This article contains significant spoilers for Season 1 of The Legend of Korra
Season 1 of The Legend of Korra is an insightful depiction of a counterinsurgency campaign which should be required watching for security studies students everywhere. It captures key elements of how insurgencies operate and highlights common pitfalls of counterinsurgents in a compact and entertaining format.
What is The Legend of Korra?
The Legend of Korra is a sequel to the popular animated children’s show Avatar: The Last Airbender. It retains the animation style but works with more mature themes, including discrimination, socioeconomic inequality, and terrorism. It is set in Republic City, a fusion of New York and Tokyo. The citizens of Republic City are divided into benders – those who can control fire, water, earth, or air at will – and non-benders, who can’t.
Benders dominate government, security, and corporate institutions. A radical political movement called the Equalists has taken root in the city led by the enigmatic Amon, promising to overthrow the benders and take away their bending. The season explores their insurgency. The titular Korra is the latest Avatar, a powerful bender in training, who arrives in the city as the Equalist movement begins its final offensive.
How does it teach insurgency?
Amon, the leader of the Equalist movement, is an expert insurgent. He first targets and eliminates the Triple Threat Triads, a set of criminal gangs operating in the city. This is done in a way which maximises publicity and establishes his bona fides as a defender of the people. It also, usefully, displaces a potential competitor.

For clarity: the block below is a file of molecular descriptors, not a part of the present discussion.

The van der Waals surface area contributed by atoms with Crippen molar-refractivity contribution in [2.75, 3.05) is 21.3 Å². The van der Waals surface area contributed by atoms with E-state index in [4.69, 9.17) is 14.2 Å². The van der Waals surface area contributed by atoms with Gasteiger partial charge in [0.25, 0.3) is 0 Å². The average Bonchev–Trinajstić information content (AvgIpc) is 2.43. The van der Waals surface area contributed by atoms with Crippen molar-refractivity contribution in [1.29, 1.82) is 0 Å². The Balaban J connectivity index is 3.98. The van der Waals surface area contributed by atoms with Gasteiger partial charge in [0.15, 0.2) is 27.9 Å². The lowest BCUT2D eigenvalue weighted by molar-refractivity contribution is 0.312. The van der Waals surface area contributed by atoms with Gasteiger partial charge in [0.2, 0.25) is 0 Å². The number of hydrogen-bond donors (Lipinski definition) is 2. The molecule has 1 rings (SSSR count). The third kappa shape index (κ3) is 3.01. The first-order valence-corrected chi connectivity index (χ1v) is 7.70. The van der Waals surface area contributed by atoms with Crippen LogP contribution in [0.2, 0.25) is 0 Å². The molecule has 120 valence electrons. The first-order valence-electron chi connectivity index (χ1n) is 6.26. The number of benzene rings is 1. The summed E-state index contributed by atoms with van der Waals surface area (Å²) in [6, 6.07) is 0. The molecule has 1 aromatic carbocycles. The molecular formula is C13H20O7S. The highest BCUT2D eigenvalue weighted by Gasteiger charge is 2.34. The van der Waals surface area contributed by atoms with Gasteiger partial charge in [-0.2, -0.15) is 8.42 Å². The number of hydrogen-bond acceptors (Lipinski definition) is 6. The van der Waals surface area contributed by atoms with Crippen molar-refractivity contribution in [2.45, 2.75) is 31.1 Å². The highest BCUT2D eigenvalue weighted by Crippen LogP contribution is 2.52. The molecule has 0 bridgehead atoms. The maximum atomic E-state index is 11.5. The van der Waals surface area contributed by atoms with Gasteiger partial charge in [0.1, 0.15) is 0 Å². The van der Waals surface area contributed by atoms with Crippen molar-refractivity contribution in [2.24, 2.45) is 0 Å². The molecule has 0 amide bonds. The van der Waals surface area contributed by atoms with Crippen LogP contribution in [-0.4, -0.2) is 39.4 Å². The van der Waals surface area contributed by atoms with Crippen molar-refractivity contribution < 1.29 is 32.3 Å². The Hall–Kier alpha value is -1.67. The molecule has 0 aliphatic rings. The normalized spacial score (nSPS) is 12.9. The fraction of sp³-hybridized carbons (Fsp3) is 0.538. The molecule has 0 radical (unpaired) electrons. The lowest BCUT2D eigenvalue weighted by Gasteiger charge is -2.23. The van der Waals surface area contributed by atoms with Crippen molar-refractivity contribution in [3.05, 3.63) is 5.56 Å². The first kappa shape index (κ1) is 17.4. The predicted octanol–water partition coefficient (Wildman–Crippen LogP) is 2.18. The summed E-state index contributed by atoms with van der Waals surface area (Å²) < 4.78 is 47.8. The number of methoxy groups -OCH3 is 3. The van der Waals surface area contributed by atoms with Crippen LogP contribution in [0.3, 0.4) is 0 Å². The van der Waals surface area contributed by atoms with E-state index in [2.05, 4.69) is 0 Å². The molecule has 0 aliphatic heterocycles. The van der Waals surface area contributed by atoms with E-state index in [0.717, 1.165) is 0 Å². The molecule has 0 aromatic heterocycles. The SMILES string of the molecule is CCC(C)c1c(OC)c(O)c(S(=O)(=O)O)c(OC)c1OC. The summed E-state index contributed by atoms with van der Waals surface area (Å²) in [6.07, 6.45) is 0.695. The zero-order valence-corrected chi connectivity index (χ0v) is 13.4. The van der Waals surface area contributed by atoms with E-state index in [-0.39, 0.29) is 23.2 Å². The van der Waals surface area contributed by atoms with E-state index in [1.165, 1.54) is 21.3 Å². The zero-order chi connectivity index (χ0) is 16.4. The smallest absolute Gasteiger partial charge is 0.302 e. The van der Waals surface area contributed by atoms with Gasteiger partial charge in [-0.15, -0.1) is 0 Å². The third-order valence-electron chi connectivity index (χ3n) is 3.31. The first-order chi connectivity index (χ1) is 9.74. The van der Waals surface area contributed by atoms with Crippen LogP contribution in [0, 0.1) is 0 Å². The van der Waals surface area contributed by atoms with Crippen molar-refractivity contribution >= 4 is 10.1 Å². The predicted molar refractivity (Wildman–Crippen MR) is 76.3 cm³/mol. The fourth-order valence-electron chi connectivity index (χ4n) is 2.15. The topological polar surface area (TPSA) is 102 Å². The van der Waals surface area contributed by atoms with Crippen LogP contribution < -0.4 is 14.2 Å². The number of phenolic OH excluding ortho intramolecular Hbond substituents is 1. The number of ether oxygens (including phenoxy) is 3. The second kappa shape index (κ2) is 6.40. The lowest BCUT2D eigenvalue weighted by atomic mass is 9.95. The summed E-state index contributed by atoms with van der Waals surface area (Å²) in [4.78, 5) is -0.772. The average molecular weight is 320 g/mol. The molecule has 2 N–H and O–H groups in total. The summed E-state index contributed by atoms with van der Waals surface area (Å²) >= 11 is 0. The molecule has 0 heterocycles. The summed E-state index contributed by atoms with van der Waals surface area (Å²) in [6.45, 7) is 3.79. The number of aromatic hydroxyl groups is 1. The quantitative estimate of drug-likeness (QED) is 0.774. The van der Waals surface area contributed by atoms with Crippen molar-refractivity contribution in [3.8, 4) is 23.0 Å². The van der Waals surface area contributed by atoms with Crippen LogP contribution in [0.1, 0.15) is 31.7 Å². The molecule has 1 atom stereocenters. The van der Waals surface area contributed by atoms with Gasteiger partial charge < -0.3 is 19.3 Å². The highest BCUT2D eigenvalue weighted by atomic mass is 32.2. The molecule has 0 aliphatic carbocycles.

His next act is to threaten an attack against a pro-bending arena – a sport well loved by benders – unless an important match is cancelled. The government responds by ramping up police presence around the arena. Amon uses infiltrators to attack anyway, and publicly takes the bending away from several sports stars.
This is a triple victory. First, it usefully shows that the police force, while unwilling to defend non-benders against bending criminals, is willing to throw significant resources into preserving a luxury activity enjoyed by the elite. Second, attacking and overcoming this highly secure target anyway proves the Equalists’ capability in dramatic style. Finally, publicly taking the bending away from celebrities at a highly observed location strikes terror into benders and emboldens non-benders.